Wei-Te Wu and Yoa-Hua Lu are co-first authors.
Article first published online: 26 MAR 2013
Copyright © 2013 Wiley Periodicals, Inc.
American Journal of Industrial Medicine
Volume 56, Issue 6, pages 701–708, June 2013
How to Cite
Wu, W.-T., Lu, Y.-H., Lin, Y.-J., Yang, Y.-H., Shiue, H.-S., Hsu, J.-H., Li, C.-Y., Yang, C.-Y., Liou, S.-H. and Wu, T.-N. (2013), Mortality among shipbreaking workers in Taiwan—A retrospective cohort study from 1985 to 2008. Am. J. Ind. Med., 56: 701–708. doi: 10.1002/ajim.22135
Disclosure Statement: The authors report no conflicts of interests.
- Issue published online: 25 MAY 2013
- Article first published online: 26 MAR 2013
- Manuscript Accepted: 4 OCT 2012
- Institute of Occupational Safety and Health, Taipei, Taiwan. Grant Number: IOSH 98-M-507
- Division of Environmental Health and Occupational Medicine, National Health Research Institutes, Miaoli County, Taiwan. Grant Number: EO-101-PP-07
- shipbreaking workers;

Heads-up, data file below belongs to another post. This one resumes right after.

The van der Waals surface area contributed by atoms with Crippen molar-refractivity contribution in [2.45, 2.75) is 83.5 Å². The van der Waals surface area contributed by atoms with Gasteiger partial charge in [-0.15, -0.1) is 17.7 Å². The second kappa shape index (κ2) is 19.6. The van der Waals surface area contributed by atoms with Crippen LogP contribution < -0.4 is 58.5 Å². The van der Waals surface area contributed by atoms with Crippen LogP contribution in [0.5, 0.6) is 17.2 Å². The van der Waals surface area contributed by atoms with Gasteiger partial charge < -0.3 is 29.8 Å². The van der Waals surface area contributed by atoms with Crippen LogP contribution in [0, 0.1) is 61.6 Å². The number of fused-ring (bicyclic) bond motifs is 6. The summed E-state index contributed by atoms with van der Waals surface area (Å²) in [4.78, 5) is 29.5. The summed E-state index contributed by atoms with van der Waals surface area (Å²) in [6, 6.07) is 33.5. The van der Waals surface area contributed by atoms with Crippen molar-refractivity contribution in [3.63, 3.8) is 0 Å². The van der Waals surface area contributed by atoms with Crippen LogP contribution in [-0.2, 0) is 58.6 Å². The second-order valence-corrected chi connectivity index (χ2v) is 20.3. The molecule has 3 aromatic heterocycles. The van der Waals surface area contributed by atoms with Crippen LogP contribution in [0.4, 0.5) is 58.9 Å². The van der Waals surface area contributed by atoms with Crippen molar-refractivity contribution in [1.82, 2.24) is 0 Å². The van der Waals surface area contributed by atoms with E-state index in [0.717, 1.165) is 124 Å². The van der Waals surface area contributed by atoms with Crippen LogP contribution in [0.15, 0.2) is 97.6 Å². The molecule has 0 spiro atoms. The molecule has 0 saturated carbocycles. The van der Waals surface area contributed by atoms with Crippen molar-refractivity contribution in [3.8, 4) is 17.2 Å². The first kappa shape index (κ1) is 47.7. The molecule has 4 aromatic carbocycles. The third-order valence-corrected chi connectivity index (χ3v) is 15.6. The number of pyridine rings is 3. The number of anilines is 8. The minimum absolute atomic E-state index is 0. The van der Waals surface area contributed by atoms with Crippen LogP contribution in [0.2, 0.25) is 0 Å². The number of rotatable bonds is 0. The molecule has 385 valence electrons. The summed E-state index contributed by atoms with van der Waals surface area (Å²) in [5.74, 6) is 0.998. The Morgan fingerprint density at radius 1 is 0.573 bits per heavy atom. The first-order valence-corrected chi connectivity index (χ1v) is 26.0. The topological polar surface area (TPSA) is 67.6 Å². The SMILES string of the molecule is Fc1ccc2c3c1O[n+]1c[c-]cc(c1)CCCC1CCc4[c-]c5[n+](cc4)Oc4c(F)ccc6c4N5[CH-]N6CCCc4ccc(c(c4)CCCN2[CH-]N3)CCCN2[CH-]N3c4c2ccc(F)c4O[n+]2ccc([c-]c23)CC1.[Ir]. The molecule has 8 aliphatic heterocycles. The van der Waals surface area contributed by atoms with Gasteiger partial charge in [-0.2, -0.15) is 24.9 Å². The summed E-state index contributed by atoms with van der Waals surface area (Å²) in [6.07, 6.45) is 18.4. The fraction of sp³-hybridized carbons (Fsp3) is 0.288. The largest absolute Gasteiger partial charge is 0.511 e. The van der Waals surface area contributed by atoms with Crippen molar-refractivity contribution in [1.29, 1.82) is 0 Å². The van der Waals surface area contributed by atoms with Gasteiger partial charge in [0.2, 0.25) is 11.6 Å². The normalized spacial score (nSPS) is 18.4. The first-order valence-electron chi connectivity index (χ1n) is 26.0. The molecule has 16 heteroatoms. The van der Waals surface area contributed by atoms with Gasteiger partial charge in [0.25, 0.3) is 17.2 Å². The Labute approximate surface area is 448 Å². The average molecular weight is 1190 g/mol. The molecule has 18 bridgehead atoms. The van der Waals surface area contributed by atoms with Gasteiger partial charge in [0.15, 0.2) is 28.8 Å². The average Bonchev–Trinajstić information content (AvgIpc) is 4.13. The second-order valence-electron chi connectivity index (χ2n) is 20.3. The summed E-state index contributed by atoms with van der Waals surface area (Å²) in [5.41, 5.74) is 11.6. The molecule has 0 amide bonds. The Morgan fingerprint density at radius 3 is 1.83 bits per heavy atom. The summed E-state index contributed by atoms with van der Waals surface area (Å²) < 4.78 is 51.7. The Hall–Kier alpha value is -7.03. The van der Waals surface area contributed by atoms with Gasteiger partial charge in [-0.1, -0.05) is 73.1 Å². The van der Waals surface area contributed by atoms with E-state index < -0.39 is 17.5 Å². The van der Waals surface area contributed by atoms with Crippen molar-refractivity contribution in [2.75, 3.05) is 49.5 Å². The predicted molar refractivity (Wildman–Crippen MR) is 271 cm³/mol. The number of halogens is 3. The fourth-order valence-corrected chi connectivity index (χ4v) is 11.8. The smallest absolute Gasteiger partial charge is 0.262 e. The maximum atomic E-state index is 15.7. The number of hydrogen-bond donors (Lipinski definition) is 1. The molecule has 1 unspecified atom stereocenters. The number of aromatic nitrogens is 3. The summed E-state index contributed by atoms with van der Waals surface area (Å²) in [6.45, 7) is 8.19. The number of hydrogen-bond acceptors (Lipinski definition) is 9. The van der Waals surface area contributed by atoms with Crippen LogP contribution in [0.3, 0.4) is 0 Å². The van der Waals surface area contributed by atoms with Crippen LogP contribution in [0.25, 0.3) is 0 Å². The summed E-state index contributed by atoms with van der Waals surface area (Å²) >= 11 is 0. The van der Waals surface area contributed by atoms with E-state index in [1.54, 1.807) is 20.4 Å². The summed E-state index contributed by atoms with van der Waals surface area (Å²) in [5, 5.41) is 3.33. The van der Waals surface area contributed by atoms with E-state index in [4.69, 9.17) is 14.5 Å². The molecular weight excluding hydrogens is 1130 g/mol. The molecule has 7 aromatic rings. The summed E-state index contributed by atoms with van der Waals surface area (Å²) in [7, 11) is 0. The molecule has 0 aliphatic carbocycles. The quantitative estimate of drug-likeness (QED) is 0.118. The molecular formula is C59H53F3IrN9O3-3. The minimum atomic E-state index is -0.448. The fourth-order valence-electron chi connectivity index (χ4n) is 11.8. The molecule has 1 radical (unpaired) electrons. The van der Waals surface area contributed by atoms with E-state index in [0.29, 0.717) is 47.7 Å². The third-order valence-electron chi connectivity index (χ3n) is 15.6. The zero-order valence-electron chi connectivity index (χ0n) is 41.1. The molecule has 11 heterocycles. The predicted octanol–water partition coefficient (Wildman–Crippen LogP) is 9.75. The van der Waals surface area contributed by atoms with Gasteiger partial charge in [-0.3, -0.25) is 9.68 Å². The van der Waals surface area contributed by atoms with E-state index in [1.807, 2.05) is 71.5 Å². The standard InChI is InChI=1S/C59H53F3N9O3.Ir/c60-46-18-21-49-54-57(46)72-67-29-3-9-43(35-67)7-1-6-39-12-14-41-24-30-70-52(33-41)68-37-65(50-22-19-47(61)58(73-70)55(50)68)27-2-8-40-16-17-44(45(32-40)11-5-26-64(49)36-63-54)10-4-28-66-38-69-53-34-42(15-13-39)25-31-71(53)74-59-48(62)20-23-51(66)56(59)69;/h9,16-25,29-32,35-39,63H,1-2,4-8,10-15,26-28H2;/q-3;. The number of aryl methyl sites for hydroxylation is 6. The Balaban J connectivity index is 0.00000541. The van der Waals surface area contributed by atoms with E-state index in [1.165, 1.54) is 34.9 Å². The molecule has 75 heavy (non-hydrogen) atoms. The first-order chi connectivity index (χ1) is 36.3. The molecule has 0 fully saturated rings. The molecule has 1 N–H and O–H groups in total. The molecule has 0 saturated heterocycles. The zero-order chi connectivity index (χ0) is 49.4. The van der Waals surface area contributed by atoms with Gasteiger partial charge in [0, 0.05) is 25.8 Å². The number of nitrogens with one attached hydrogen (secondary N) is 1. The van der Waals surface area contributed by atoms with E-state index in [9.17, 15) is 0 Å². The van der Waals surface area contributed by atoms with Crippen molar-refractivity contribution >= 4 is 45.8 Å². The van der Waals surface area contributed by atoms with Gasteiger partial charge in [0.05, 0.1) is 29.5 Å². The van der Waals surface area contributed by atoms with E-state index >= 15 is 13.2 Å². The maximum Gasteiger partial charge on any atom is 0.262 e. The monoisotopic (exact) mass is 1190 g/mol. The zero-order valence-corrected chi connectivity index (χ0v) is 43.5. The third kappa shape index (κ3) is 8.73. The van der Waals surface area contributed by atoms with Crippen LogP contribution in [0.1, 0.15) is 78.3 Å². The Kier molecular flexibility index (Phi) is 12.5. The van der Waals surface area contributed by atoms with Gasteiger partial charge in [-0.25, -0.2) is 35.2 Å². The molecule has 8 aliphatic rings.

- standardized mortality ratios (SMRs);
- lung cancer;
Shipbreaking workers are typically exposed to a wide range of hazardous chemicals. However, long-term follow-up studies of their mortality patterns are lacking. This study examined mortality among shipbreaking workers over a 24-year follow-up period.
A total of 4,962 shipbreaking workers were recruited from the database of the Kaohsiung Shipbreaking Workers Union. The data were then linked to the Taiwan National Death Registry from 1985 to 2008. The mortality ratios—standardized for age and calendar years—(SMRs) for various causes of deaths were calculated with reference to the general population of Taiwan.
Among men workers, a statistically significant increased SMR was observed for all causes (SMR = 1.28), all cancers (SMR = 1.26; particularly noteworthy for lesions of oral and nasopharyngeal: SMR 2.03, liver: SMR 4.63, and lung: SMR 1.36), cirrhosis of the liver (SMR = 1.32), and accidents (SMR = 1.91). A statistically significant increase in mortality was observed for respiratory system cancer (SMR = 1.87) and lung cancer (SMR = 1.91) among workers with a longer duration of employment (≥7 years). The result also showed that among shipbreaking workers who were still alive, two people had mesothelioma and 10 people have asbestosis.
Those employed in shipbreaking industries experienced an increase in mortality from all causes. The increased SMR for lung cancer was probably related to asbestos, metals, and welding fume exposure. Am. J. Ind. Med. 56:701–708, 2013. © 2012 Wiley Periodicals, Inc.